Monday, December 22, 2014

Saint Thomas

Today's feast day of Saint Thomas usually gets swallowed up in the Christmas season, though they may be some churches named for him that celebrate the day this time of year.  Most likely Thomas is remembered on the Sunday after Easter, when the lectionary reading tells of his encounter with the risen Jesus, whose previous appearance to the disciples Thomas did not believe. (Though I never forget that none of the disciples believed Mary Magdalene's account a week earlier, so it hardly seems fair that Thomas is the only one branded as 'doubting' for the last two centuries.)

In art, Thomas is often depicted carrying a spear, since in some accounts he died of a spear-wound somewhere in Asia.

We have already seen the hymn that I consider the most perfect for the day, as over the last several years I have presented many individual hymns for the various saints on the church calendar. For the next year I am planning something a bit different for our commemorations of the saints.  The hymn below first appeared (in somewhat different form) in 1864, written by Horatio Bolton, Lord Nelson (grandnephew of the famous Admiral).  He wrote a general first and last stanza of praise, then several stanzas for individual saints that would be used as the second, middle stanza on each particular saint's day.  Bolton's text has been much altered over the years but this seems like a useful variation to use throughout the coming year.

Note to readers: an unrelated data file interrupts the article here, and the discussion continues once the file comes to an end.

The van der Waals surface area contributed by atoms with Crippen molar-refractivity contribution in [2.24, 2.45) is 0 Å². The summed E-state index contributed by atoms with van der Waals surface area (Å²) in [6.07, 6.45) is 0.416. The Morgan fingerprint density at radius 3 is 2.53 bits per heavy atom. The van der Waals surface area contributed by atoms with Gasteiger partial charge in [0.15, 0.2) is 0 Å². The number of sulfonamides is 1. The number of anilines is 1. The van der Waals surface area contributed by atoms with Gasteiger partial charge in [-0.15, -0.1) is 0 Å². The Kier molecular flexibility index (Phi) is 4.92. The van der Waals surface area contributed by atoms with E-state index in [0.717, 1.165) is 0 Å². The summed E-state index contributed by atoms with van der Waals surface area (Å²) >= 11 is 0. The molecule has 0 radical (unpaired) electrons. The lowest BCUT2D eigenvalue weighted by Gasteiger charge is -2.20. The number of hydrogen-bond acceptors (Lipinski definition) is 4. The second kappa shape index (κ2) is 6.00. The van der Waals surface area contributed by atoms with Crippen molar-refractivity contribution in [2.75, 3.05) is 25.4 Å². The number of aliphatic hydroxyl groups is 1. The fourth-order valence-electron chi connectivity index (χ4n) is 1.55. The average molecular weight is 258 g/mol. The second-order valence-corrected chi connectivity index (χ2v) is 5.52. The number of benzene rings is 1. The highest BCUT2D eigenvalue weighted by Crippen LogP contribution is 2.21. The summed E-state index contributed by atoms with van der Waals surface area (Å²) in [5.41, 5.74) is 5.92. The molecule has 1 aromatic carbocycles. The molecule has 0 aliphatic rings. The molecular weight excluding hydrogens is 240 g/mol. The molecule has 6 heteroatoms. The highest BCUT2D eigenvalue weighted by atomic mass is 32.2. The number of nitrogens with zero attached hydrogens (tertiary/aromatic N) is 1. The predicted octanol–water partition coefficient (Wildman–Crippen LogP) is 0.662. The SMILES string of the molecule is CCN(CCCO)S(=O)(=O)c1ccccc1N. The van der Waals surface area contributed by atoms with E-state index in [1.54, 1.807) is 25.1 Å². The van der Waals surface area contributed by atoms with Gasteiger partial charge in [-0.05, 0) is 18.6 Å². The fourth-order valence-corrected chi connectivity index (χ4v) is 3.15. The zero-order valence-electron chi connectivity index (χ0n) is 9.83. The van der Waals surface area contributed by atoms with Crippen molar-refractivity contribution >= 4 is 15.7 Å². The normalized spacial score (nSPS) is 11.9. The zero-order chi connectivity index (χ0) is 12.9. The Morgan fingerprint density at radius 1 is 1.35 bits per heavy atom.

By all your saints still striving,
For all your saints at rest,
Your holy Name, O Jesus,
Forevermore be blessed!
For those passed on before us,
We sing our praise anew
And, walking in their footsteps, 

Would live our lives for you.

Praise Thomas, your Apostle,
Whose short-lived doubtings prove
Your perfect two-fold nature,
The fullness of your love.
On all who wait your coming,
Shed forth your peace, O Lord,

And grant us faith to know you,
True God made flesh, adored.

We pray for saints we know not,

For saints still yet to be,
For grace to bear true witness
And serve you faithfully,
Till all the ransomed number
Who stand before the throne
Ascribe all power and glory
And praise to God alone.

Horatio Bolton Nelson, 1864; alt.
English melody; adapt. Ralph Vaughan Williams, 1906

Note that Bolton slips in an Advent reference, "all who wait your coming" seasonably suitable to December 22.

The meter of  has proven quite popular over the years so we can try out several different tunes with this text over the coming year as we explore the various middle stanzas of the saints of the church.

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